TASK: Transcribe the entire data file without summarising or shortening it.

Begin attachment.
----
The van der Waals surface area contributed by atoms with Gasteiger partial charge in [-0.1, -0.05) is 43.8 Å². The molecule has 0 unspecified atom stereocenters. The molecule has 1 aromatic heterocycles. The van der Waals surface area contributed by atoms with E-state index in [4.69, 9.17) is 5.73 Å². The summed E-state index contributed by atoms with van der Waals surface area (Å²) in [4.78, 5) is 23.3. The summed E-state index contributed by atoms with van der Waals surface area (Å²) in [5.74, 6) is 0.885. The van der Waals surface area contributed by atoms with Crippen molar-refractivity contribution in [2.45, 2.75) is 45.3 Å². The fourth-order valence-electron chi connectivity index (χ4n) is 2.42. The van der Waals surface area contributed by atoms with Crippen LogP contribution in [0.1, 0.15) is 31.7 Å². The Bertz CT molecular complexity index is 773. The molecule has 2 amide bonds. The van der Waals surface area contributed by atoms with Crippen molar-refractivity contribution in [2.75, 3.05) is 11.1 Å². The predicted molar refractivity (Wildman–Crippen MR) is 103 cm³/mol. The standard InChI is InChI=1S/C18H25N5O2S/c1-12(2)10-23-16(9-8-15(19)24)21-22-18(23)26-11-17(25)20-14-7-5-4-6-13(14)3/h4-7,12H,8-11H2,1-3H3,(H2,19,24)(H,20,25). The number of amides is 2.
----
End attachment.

The van der Waals surface area contributed by atoms with Gasteiger partial charge in [-0.1, -0.05) is 43.8 Å². The molecule has 0 unspecified atom stereocenters. The molecule has 1 aromatic heterocycles. The van der Waals surface area contributed by atoms with E-state index in [4.69, 9.17) is 5.73 Å². The summed E-state index contributed by atoms with van der Waals surface area (Å²) in [4.78, 5) is 23.3. The summed E-state index contributed by atoms with van der Waals surface area (Å²) in [5.74, 6) is 0.885. The van der Waals surface area contributed by atoms with Crippen molar-refractivity contribution in [2.45, 2.75) is 45.3 Å². The fourth-order valence-electron chi connectivity index (χ4n) is 2.42. The van der Waals surface area contributed by atoms with Crippen LogP contribution in [0.1, 0.15) is 31.7 Å². The Bertz CT molecular complexity index is 773. The molecule has 2 amide bonds. The van der Waals surface area contributed by atoms with Crippen molar-refractivity contribution in [2.75, 3.05) is 11.1 Å². The predicted molar refractivity (Wildman–Crippen MR) is 103 cm³/mol. The standard InChI is InChI=1S/C18H25N5O2S/c1-12(2)10-23-16(9-8-15(19)24)21-22-18(23)26-11-17(25)20-14-7-5-4-6-13(14)3/h4-7,12H,8-11H2,1-3H3,(H2,19,24)(H,20,25). The number of amides is 2.